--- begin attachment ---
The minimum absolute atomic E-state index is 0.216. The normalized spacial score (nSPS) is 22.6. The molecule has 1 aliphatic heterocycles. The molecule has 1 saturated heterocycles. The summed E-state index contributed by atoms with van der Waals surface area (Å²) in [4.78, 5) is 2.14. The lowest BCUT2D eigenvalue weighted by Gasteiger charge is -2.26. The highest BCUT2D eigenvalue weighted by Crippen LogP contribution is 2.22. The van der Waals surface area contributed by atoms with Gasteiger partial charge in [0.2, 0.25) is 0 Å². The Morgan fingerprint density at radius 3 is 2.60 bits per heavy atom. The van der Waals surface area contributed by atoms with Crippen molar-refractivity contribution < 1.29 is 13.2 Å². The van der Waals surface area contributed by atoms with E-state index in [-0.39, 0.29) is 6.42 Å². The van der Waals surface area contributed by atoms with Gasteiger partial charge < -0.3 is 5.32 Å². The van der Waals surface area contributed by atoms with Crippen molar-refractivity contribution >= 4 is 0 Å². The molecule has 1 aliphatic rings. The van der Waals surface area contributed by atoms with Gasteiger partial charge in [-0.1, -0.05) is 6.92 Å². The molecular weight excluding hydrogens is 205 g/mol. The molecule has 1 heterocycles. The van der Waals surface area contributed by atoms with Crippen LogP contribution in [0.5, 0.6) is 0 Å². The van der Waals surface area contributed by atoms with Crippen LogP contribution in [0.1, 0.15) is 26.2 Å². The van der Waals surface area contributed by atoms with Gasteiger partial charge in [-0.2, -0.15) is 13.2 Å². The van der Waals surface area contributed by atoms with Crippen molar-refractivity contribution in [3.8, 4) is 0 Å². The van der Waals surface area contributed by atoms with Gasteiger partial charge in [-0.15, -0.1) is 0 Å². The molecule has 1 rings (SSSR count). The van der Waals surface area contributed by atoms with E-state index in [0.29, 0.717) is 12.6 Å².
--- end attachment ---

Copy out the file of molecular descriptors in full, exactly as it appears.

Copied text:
The minimum absolute atomic E-state index is 0.216. The normalized spacial score (nSPS) is 22.6. The molecule has 1 aliphatic heterocycles. The molecule has 1 saturated heterocycles. The summed E-state index contributed by atoms with van der Waals surface area (Å²) in [4.78, 5) is 2.14. The lowest BCUT2D eigenvalue weighted by Gasteiger charge is -2.26. The highest BCUT2D eigenvalue weighted by Crippen LogP contribution is 2.22. The van der Waals surface area contributed by atoms with Gasteiger partial charge in [0.2, 0.25) is 0 Å². The Morgan fingerprint density at radius 3 is 2.60 bits per heavy atom. The van der Waals surface area contributed by atoms with Crippen molar-refractivity contribution < 1.29 is 13.2 Å². The van der Waals surface area contributed by atoms with E-state index in [-0.39, 0.29) is 6.42 Å². The van der Waals surface area contributed by atoms with Gasteiger partial charge < -0.3 is 5.32 Å². The van der Waals surface area contributed by atoms with Crippen molar-refractivity contribution >= 4 is 0 Å². The molecule has 1 aliphatic rings. The van der Waals surface area contributed by atoms with Gasteiger partial charge in [-0.1, -0.05) is 6.92 Å². The molecular weight excluding hydrogens is 205 g/mol. The molecule has 1 heterocycles. The van der Waals surface area contributed by atoms with Crippen LogP contribution in [0.5, 0.6) is 0 Å². The van der Waals surface area contributed by atoms with Crippen LogP contribution in [0.1, 0.15) is 26.2 Å². The van der Waals surface area contributed by atoms with Gasteiger partial charge in [-0.2, -0.15) is 13.2 Å². The van der Waals surface area contributed by atoms with Crippen molar-refractivity contribution in [3.8, 4) is 0 Å². The van der Waals surface area contributed by atoms with Gasteiger partial charge in [-0.15, -0.1) is 0 Å². The molecule has 1 rings (SSSR count). The van der Waals surface area contributed by atoms with E-state index in [0.29, 0.717) is 12.6 Å².